Munich - Bavaria Fiction is currently filming a 60-minute documentary about Rabbi Akiva Weingarten for 3sat, showing his journey from an ultra-Orthodox community in New York to a new, self-determined life as a liberal rabbi in Germany.
“Ultra-Orthodox: Rabbi Akiva’s Journey to Freedom” (working title) is executive produced by Emanuel Rotstein together with Leon Spanier. Rotstein is also the director and author of the film. The editors responsible for ZDF and 3sat are Harald Hamm and Dirk Heihoff. The film will be broadcast on March 6 at 9:45 p.m. on 3sat and will be available in advance from February 28 in the 3satMediathek. All rights outside Germany, Austria and Switzerland are held by Bavaria Fiction.
Emanuel Rotstein, Executive Producer and Head of Documentaries at Bavaria Fiction: “Our documentary tells the moving life story of Akiva Weingarten and his search for freedom and personal development. The repercussions he faced for leaving the ultra-Orthodox community have been severe. We take a look at the struggle for his children and his inner conflicts, but also show the diversity of Jewish faith, culture and traditions.”
Rabbi Akiva Weingarten: “The documentary project is very close to my heart, as I want to show those that encounter a similar situation that they are not alone on their path and that there is help available. At the same time, it is very important to me to show the incredible hurdles we face when we decide to live outside the ultra-Orthodox community.”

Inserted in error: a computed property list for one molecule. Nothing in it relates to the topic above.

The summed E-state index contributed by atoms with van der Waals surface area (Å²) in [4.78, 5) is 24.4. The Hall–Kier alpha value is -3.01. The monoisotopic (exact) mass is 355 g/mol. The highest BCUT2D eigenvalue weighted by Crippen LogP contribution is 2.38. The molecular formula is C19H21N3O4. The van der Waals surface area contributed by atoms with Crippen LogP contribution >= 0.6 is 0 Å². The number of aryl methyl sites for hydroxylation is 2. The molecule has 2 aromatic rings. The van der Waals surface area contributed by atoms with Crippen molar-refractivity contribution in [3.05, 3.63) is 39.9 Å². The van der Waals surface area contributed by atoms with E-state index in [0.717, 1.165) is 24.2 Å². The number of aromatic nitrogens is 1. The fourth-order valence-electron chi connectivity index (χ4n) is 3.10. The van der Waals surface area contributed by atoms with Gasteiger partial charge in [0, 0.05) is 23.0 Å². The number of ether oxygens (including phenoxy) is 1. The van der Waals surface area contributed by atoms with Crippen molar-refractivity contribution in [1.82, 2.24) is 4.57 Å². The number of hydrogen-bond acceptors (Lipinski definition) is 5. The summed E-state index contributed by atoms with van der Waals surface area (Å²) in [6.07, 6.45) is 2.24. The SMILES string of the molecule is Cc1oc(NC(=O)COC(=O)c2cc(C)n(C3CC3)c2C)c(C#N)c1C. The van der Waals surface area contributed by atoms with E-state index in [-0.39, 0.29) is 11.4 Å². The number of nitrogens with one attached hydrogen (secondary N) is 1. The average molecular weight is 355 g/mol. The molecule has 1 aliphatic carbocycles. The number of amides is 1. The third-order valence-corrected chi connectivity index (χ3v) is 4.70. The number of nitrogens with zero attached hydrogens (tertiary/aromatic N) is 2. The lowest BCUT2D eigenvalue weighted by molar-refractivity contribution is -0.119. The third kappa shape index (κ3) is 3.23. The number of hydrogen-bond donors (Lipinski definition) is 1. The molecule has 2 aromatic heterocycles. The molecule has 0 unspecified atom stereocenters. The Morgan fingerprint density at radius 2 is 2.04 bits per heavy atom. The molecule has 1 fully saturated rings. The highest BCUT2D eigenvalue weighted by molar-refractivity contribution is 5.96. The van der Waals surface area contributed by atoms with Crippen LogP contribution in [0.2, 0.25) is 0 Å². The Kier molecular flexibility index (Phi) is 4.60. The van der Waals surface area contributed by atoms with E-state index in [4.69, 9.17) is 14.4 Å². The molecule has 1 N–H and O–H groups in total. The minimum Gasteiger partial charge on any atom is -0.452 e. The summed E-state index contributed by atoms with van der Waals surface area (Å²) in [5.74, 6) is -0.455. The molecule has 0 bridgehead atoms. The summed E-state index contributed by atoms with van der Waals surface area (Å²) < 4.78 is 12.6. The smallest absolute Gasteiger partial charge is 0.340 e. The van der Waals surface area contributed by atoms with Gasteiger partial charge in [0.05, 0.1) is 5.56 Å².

Natalie Müller-Elmau, Senior Vice President 3sat: “The film tells a personal life story and at the same time something universal, namely what happens when you have to break with traditions and constraints in the fight for your own freedom. We like to give space to such stories with extraordinary protagonists, because existential questions are explored here – profound but not top-heavy."
Akiva Weingarten, born and raised in an ultra-Orthodox Jewish Satmar community in New York, decides to break out of his world in 2014. He flees to Germany and begins a new life in freedom. But his escape comes at a high price: he has to leave his three children behind. A long and bitter battle to get his children back begins. Weingarten not only had to overcome the legal hurdles, but also the resistance of the ultra-Orthodox community. Today, Weingarten lives as a rabbi in Dresden and is the chairman of a liberal Jewish community that supports those who leave ultra-Orthodox communities and helps them to integrate professionally into modern society.